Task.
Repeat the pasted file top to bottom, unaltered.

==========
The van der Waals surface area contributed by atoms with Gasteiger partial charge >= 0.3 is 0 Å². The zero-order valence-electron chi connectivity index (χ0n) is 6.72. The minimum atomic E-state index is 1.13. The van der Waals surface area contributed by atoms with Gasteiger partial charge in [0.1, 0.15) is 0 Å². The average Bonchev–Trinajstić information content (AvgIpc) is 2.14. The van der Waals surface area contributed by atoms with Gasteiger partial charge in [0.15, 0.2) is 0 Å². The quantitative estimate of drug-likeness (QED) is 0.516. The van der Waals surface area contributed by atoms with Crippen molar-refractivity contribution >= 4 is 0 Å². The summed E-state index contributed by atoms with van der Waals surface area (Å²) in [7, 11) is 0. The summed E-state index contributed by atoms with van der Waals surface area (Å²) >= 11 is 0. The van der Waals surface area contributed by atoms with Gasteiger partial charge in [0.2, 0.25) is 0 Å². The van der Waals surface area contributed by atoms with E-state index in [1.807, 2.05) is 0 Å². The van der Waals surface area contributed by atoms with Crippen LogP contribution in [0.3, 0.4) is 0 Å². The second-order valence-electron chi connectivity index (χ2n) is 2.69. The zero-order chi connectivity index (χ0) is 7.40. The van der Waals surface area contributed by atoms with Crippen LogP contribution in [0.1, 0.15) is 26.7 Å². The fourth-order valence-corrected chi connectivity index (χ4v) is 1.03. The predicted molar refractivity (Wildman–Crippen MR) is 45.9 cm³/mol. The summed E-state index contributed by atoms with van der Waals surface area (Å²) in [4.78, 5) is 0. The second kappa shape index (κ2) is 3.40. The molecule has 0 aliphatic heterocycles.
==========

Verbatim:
The van der Waals surface area contributed by atoms with Gasteiger partial charge >= 0.3 is 0 Å². The zero-order valence-electron chi connectivity index (χ0n) is 6.72. The minimum atomic E-state index is 1.13. The van der Waals surface area contributed by atoms with Gasteiger partial charge in [0.1, 0.15) is 0 Å². The average Bonchev–Trinajstić information content (AvgIpc) is 2.14. The van der Waals surface area contributed by atoms with Gasteiger partial charge in [0.15, 0.2) is 0 Å². The quantitative estimate of drug-likeness (QED) is 0.516. The van der Waals surface area contributed by atoms with Crippen molar-refractivity contribution >= 4 is 0 Å². The summed E-state index contributed by atoms with van der Waals surface area (Å²) in [7, 11) is 0. The summed E-state index contributed by atoms with van der Waals surface area (Å²) >= 11 is 0. The van der Waals surface area contributed by atoms with Gasteiger partial charge in [0.2, 0.25) is 0 Å². The van der Waals surface area contributed by atoms with E-state index in [1.807, 2.05) is 0 Å². The van der Waals surface area contributed by atoms with Crippen LogP contribution in [0.3, 0.4) is 0 Å². The second-order valence-electron chi connectivity index (χ2n) is 2.69. The zero-order chi connectivity index (χ0) is 7.40. The van der Waals surface area contributed by atoms with Crippen LogP contribution in [0.1, 0.15) is 26.7 Å². The fourth-order valence-corrected chi connectivity index (χ4v) is 1.03. The predicted molar refractivity (Wildman–Crippen MR) is 45.9 cm³/mol. The summed E-state index contributed by atoms with van der Waals surface area (Å²) in [4.78, 5) is 0. The second kappa shape index (κ2) is 3.40. The molecule has 0 aliphatic heterocycles.